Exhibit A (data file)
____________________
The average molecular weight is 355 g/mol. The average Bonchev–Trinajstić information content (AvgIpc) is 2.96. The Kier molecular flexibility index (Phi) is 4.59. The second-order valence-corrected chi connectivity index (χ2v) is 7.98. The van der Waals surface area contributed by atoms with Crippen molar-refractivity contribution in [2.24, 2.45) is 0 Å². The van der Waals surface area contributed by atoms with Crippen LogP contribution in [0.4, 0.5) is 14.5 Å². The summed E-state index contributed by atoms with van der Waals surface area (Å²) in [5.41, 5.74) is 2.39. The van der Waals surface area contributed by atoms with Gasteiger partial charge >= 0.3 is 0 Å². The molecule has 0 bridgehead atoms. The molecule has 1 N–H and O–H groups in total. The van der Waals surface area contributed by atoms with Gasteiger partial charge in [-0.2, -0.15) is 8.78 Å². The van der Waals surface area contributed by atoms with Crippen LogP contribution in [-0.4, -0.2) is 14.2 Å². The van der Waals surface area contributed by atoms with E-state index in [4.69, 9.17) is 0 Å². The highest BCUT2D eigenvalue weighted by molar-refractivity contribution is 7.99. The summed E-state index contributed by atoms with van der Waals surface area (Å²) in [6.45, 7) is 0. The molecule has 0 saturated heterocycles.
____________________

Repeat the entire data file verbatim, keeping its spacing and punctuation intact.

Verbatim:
The average molecular weight is 355 g/mol. The average Bonchev–Trinajstić information content (AvgIpc) is 2.96. The Kier molecular flexibility index (Phi) is 4.59. The second-order valence-corrected chi connectivity index (χ2v) is 7.98. The van der Waals surface area contributed by atoms with Crippen molar-refractivity contribution in [2.24, 2.45) is 0 Å². The van der Waals surface area contributed by atoms with Crippen LogP contribution in [0.4, 0.5) is 14.5 Å². The summed E-state index contributed by atoms with van der Waals surface area (Å²) in [5.41, 5.74) is 2.39. The van der Waals surface area contributed by atoms with Gasteiger partial charge >= 0.3 is 0 Å². The molecule has 0 bridgehead atoms. The molecule has 1 N–H and O–H groups in total. The van der Waals surface area contributed by atoms with Gasteiger partial charge in [-0.2, -0.15) is 8.78 Å². The van der Waals surface area contributed by atoms with Crippen LogP contribution in [-0.4, -0.2) is 14.2 Å². The van der Waals surface area contributed by atoms with E-state index in [4.69, 9.17) is 0 Å². The highest BCUT2D eigenvalue weighted by molar-refractivity contribution is 7.99. The summed E-state index contributed by atoms with van der Waals surface area (Å²) in [6.45, 7) is 0. The molecule has 0 saturated heterocycles.